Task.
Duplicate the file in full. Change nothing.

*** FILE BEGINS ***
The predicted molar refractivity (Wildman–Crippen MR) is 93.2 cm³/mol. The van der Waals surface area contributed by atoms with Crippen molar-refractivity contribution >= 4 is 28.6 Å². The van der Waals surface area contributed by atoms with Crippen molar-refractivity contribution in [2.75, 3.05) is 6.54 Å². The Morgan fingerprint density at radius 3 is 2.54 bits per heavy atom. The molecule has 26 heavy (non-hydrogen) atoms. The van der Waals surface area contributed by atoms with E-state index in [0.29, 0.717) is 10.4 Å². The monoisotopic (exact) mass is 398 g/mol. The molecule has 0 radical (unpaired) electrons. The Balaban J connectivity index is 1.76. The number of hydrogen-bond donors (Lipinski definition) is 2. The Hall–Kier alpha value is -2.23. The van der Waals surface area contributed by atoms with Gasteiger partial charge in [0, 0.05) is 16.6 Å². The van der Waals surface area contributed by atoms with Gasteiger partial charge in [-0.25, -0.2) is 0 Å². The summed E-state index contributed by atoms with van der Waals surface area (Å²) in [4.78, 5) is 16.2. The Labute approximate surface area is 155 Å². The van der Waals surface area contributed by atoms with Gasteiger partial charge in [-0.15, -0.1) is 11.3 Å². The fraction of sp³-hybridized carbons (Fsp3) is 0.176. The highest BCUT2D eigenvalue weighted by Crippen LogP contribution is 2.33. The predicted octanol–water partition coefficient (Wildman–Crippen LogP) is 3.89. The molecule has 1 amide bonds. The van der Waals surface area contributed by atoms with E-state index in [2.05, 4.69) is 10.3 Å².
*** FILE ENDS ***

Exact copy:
The predicted molar refractivity (Wildman–Crippen MR) is 93.2 cm³/mol. The van der Waals surface area contributed by atoms with Crippen molar-refractivity contribution >= 4 is 28.6 Å². The van der Waals surface area contributed by atoms with Crippen molar-refractivity contribution in [2.75, 3.05) is 6.54 Å². The Morgan fingerprint density at radius 3 is 2.54 bits per heavy atom. The molecule has 26 heavy (non-hydrogen) atoms. The van der Waals surface area contributed by atoms with E-state index in [0.29, 0.717) is 10.4 Å². The monoisotopic (exact) mass is 398 g/mol. The molecule has 0 radical (unpaired) electrons. The Balaban J connectivity index is 1.76. The number of hydrogen-bond donors (Lipinski definition) is 2. The Hall–Kier alpha value is -2.23. The van der Waals surface area contributed by atoms with Gasteiger partial charge in [0, 0.05) is 16.6 Å². The van der Waals surface area contributed by atoms with Gasteiger partial charge in [-0.25, -0.2) is 0 Å². The summed E-state index contributed by atoms with van der Waals surface area (Å²) in [4.78, 5) is 16.2. The Labute approximate surface area is 155 Å². The van der Waals surface area contributed by atoms with Gasteiger partial charge in [-0.15, -0.1) is 11.3 Å². The fraction of sp³-hybridized carbons (Fsp3) is 0.176. The highest BCUT2D eigenvalue weighted by Crippen LogP contribution is 2.33. The predicted octanol–water partition coefficient (Wildman–Crippen LogP) is 3.89. The molecule has 1 amide bonds. The van der Waals surface area contributed by atoms with E-state index in [2.05, 4.69) is 10.3 Å².